Hektoen International

A Journal of Medical Humanities

“Man’s greatest pleasure”: Dr. Richard Selzer, as patient

Mahala Stripling
Fort Worth, Texas, United States


Dr. Selzer, 2000. Photo courtesy of James L. Stripling.

A Yale-New Haven surgeon-writer, Richard Selzer wrote stories about his patients that illuminated their souls. But he did not really know what it was like to be a patient until a dramatic, transformational event occurred on the last day of March, 1991. Returning home from a long speaking tour to Nova Scotia and Hawaii, he unpacked his bag, ate a pleasant dinner out with his wife Janet, and then went upstairs to his second-floor study. He “felt fine,” attributing any symptoms he was experiencing—slight chills, shortness of breath, and muscle aches—to fatigue. Then “everything grew wobbly,” and he fell. Janet heard the thud and ran upstairs to find her husband sprawled on the floor. She immediately called an ambulance that took him to Yale-New Haven Hospital. It was Easter Sunday.

Richard Selzer had treated over 20,000 patients but was now seriously ill himself. The diagnosis, made later through elimination, was Legionnaires’ disease—a pneumonia caused by lung-loving bacteria that thrive in the duct systems of air-conditioned hotels and planes. It was first detected in 1976 at an American Legion convention in Philadelphia where one hotel was infected and many people died. Selzer’s was an isolated case caused from exposure somewhere in his travels. In those days, half of the people who got sick with Legionnaires’ disease died. Because of his age and history of smoking, the doctors did not expect him to survive.

After arriving at the hospital, Selzer would remember nothing else for the next three weeks. The nurses stripped his clothing, restrained his flailing wrists and ankles, and drew blood. When his doctor, Gordon Reid, arrived, he put his feverish patient on antibiotics. An endotracheal tube was inserted to enable him to be on a ventilator. Then he put his extremely agitated patient into an artificially maintained coma to prevent him from pulling out the tube. The medical team put ointment in his eyes and taped his eyelids shut to protect the corneas. Next, a catheter went into his bladder and another tube into his nostrils to access the stomach.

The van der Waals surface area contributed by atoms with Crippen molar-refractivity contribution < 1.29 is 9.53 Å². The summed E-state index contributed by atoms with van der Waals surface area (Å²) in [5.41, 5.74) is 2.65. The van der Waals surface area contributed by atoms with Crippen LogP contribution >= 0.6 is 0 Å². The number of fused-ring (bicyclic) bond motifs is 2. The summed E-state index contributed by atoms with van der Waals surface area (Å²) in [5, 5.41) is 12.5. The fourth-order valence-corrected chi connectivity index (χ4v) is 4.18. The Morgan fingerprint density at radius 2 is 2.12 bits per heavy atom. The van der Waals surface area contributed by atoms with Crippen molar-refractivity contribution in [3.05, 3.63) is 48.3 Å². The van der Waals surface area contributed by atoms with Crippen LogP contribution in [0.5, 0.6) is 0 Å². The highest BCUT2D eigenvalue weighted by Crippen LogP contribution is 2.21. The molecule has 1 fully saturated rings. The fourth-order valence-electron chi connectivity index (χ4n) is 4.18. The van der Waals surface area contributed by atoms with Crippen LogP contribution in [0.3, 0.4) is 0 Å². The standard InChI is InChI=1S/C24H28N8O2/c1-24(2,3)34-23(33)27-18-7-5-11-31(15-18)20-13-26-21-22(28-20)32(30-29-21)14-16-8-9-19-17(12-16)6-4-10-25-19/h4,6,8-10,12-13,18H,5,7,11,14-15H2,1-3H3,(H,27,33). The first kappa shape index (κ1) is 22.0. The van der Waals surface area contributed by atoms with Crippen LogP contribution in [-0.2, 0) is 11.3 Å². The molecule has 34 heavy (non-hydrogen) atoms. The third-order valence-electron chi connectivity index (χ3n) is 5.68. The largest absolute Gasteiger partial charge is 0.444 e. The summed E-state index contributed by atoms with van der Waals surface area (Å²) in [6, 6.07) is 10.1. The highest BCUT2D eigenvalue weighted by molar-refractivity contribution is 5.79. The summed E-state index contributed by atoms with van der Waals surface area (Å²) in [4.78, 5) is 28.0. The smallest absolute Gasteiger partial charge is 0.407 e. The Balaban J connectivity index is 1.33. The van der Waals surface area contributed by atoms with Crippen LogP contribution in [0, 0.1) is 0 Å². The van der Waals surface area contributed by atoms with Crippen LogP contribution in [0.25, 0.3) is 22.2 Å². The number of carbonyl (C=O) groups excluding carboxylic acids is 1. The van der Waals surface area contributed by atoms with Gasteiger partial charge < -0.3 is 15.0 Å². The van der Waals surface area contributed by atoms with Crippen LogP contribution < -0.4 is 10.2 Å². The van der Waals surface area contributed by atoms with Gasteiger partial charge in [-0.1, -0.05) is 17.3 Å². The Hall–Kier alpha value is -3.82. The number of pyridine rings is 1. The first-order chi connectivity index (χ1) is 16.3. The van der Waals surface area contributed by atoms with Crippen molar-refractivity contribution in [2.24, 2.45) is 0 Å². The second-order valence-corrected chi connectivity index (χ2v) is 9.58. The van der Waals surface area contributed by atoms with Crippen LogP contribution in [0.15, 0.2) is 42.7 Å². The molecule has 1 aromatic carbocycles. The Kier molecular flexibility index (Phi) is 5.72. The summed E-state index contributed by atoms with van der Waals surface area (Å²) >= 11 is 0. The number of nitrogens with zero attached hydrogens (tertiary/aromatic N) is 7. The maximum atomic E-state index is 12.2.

Once stabilized and settled in the ICU, Selzer entered the state of deep unconsciousness that is coma. A long period began of dislocation, disruption from his ordinary physical and mental condition. “Hooked up. Kept alive. I was a piece of machinery—a preparation they had to maintain,” Selzer explained later. “My body was taken over by others and studied in all its particularities, of which I knew nothing.”1

Janet was told to wait and see if the antibiotics worked. She summoned her family home. They sat vigil. But every day she made the short trip to the hospital to visit her husband. Soon he was physically desiccated from the diuretic used to remove excess extracellular fluid and reduce pulmonary edema. To prevent foot drop, a weakness of the muscles caused from long-term immobility, Janet got him a pair of high-top sneakers to prop up his feet—he looked like a small boy who had taken his new shoes to bed with him.

But then, in a last-ditch effort, Dr. Reid and the medical team decided to put their patient on experimental steroids to prevent brain swelling, hoping that would turn him around. There was more waiting to see what would happen.

When Sherwin Nuland, who had known the patient since their residency days, heard Selzer was in the ICU, he went to visit. “It was unbelievable what he looked like,” Nuland said, describing his old friend (and sometime rival) as “swollen and awful, literally on the point of death. They were expecting him to die within the next couple of days—and I kissed him as he was lying there because I thought I’d never see him again.”2

Suddenly, on the twenty-third day, Selzer woke up. “I had walked in the valley of the shadow of death,” he said later. When he first opened his eyes, he was disoriented but felt “elated,” learning to his astonishment that he was in the Intensive Care Unit of Yale-New Haven Hospital. After the nurses stabilized him, Selzer was moved into Unit 55, specializing in infectious diseases, where he experienced an equally long period of delirium.

* * *

Selzer said of his doctor-colleagues, “They were never my people; I was different, and they knew it.” He always loved the hands-on nurses. Patrick Cunningham, a big Irishman with a graying black beard, walked into Selzer’s room one day to discover his patient clinging onto the inflating and deflating airbed, believing that he was on the Nile River and afraid the creature he wrestled was carnivorous. Feeling helpless, Selzer suddenly slid off between the rails and— whoosh—landed on the floor. Cunningham planted his feet on either side of his patient, bent down to place his burly hands under Selzer’s armpits, and easily hefted his air-starved patient—now weighing well under a hundred pounds—into the roller chair.

“Here’s your oxygen,” he told the panting man. “Look up here; watch my chest and breathe along with me.” Taking Selzer’s hand, he placed it on his own chest, holding it there, and breathed emphatically. “In. Out. In. Out. Much better,” he assured the powerless man who smiled up at him through the myopic haze of someone with delusions.3 Cunningham’s firm grip gave his patient something real to experience. It was the caring touch of a nurse.